One-time Caulfield Cup favourite Bonneval will have to be passed fit by Racing Victoria vets to take her place in the race despite trainer Murray Baker insisting she is fine.
Baker’s vets have passed the mare but RV chief steward Terry Bailey says she needs to satisfy the regulatory body.
RV vets said on Wednesday Bonneval was Grade 1 out of 5 lame in her right foreleg which is at the low end of the scale.
They will examine her again on Thursday afternoon but both Baker and jockey Kerrin McEvoy, who has ridden her twice in work this week, say she is striding freely.
“She’s in excellent health and we’re very happy with her this week,” Baker said.
“She’s fit and seems good as gold.”
McEvoy, who is booked to ride the mare in a race for the first time on Saturday, has been aboard Bonneval in trackwork on Wednesday and Thursday.
The jockey says he has been happy with the four-year-old.
“I had a canter on her yesterday and she felt fine and then this morning she just did some nice striding work over seven furlongs on the dirt and she seems free as a bell in my opinion, and happy coming off the track,” McEvoy said.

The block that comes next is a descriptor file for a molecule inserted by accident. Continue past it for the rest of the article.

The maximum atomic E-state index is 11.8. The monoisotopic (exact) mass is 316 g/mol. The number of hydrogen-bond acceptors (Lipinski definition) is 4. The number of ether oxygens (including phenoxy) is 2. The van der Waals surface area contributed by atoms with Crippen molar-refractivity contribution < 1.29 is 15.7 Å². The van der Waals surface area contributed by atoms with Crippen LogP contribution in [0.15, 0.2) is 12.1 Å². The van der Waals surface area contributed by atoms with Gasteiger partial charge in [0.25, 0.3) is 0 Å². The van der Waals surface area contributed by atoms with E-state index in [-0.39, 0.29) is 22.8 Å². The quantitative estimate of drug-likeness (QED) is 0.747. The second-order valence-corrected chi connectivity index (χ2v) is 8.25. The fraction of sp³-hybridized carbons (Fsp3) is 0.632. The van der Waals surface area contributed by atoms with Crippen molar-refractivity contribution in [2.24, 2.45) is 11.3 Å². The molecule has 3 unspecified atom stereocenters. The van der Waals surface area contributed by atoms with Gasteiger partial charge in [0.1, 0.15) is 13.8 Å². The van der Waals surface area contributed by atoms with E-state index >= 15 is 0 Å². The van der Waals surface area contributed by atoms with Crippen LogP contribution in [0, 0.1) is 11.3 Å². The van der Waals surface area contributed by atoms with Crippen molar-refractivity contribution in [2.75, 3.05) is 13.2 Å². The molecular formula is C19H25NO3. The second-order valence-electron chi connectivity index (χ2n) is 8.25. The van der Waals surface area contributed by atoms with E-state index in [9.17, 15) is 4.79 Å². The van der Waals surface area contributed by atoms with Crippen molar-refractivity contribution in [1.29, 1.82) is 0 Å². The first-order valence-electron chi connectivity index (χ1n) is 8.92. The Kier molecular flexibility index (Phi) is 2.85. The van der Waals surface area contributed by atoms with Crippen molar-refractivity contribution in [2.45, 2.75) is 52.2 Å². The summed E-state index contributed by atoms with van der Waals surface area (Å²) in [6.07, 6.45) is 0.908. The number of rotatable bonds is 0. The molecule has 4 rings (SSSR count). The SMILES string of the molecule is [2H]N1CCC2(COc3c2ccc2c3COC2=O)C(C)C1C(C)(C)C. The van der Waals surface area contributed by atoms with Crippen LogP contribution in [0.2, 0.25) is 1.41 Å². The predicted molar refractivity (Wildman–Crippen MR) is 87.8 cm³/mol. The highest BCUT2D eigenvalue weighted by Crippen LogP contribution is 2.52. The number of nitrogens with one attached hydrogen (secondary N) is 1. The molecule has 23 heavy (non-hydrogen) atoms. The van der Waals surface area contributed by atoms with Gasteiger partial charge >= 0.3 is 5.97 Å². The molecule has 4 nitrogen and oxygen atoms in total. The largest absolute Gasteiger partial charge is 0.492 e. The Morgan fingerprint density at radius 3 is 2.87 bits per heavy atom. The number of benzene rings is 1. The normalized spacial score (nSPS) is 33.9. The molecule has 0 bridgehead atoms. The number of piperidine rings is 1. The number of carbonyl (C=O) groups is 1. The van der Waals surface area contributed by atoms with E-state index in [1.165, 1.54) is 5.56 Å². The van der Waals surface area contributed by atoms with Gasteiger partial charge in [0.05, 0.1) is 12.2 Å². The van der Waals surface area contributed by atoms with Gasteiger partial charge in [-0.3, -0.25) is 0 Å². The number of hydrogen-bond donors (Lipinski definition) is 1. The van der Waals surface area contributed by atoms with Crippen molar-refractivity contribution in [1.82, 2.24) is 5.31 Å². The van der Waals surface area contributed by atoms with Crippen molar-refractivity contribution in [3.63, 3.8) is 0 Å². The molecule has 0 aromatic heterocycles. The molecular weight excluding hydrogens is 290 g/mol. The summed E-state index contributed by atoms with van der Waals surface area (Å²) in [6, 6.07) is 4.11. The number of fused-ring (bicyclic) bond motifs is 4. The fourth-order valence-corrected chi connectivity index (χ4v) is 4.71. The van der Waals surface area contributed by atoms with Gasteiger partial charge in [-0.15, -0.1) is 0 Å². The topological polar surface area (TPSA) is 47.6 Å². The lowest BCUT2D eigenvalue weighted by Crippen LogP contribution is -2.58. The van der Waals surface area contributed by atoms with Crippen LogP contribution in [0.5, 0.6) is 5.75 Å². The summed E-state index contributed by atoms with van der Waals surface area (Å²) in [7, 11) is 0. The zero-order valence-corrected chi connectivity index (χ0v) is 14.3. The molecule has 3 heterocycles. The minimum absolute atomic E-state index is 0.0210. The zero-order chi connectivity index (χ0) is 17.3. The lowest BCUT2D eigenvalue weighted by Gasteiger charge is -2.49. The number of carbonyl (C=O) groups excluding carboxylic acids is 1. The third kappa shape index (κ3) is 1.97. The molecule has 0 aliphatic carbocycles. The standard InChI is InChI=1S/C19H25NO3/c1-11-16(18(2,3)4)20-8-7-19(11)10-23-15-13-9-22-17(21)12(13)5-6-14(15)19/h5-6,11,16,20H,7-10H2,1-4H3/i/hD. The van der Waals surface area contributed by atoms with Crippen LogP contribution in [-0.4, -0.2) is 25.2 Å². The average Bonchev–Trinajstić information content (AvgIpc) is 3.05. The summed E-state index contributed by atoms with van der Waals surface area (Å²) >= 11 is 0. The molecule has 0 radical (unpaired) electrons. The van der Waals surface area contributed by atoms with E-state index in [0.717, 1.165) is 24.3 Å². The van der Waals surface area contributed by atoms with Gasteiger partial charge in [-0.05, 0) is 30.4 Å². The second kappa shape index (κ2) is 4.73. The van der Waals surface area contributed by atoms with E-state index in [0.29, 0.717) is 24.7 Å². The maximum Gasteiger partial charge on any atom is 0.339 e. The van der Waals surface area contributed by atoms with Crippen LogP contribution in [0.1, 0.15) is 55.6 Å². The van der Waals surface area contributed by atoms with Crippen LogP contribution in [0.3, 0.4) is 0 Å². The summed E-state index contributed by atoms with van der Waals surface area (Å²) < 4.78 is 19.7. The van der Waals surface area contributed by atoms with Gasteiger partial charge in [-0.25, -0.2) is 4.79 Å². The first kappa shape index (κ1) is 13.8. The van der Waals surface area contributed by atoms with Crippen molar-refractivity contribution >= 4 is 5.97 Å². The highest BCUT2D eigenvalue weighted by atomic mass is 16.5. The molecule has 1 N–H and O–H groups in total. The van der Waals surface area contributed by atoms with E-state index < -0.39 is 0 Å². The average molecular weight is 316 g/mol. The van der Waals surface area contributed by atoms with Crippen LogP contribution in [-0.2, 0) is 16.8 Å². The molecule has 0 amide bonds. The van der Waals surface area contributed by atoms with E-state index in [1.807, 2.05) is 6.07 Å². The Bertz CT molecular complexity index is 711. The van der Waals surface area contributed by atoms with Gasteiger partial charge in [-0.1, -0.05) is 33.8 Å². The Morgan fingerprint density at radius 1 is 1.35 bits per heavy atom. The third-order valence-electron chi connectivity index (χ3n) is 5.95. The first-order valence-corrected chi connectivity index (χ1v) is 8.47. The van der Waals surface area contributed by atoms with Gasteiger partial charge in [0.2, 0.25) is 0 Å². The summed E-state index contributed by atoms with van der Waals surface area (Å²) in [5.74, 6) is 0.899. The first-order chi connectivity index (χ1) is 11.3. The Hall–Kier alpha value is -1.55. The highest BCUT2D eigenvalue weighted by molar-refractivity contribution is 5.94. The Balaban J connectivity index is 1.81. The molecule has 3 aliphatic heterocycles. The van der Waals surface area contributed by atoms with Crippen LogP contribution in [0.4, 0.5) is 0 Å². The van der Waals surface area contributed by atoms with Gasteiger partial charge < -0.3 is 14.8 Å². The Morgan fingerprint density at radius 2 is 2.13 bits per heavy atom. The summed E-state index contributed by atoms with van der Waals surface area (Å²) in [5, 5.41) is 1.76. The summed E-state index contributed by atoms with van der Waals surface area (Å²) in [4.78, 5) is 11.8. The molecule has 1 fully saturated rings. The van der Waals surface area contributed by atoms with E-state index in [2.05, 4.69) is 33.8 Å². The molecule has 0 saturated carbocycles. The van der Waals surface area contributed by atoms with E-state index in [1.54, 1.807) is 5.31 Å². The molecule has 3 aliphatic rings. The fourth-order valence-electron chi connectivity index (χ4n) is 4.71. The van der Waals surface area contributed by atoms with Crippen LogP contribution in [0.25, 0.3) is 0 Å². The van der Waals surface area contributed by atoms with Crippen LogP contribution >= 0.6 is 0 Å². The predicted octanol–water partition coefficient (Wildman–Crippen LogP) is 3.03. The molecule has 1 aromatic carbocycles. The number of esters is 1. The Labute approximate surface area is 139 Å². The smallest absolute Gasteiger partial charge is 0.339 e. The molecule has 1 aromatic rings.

“She’s bouncing and full of herself and seems really bright.
“So I’d be surprised if she’s not right to take her spot on Saturday.
“I’m not a vet, I’m a jockey, but the way she feels is fine. She’s happy.”
Bonneval is out to $8 after being as short as $5.50 for the Caulfield Cup.
A post-race veterinary report after Bonneval finished sixth in the Caulfield Stakes said the mare was lame in the near foreleg and also had a laceration to a hind pastern.
Baker said he was surprised by the attention surrounding Bonneval’s fitness.
“To be fair I am a little bit surprised because if she was sore we wouldn’t be persevering with her,” he said.
Baker, who trains in partnership with Andrew Forsman in New Zealand, also has Australian Derby winner Jon Snow in the $3 million handicap.
He would like some rain for both horses to enhance their chances.
“I can’t really split them because Jon Snow’s been going really well,” Baker said.
“He’s a Derby winner at 2400 metres which is the distance of the Caulfield Cup, so hopefully he’s right there.”
“They’re both pretty laid-back horses. They don’t do much on the (training) track. But they’re race day horses and that’s what counts.”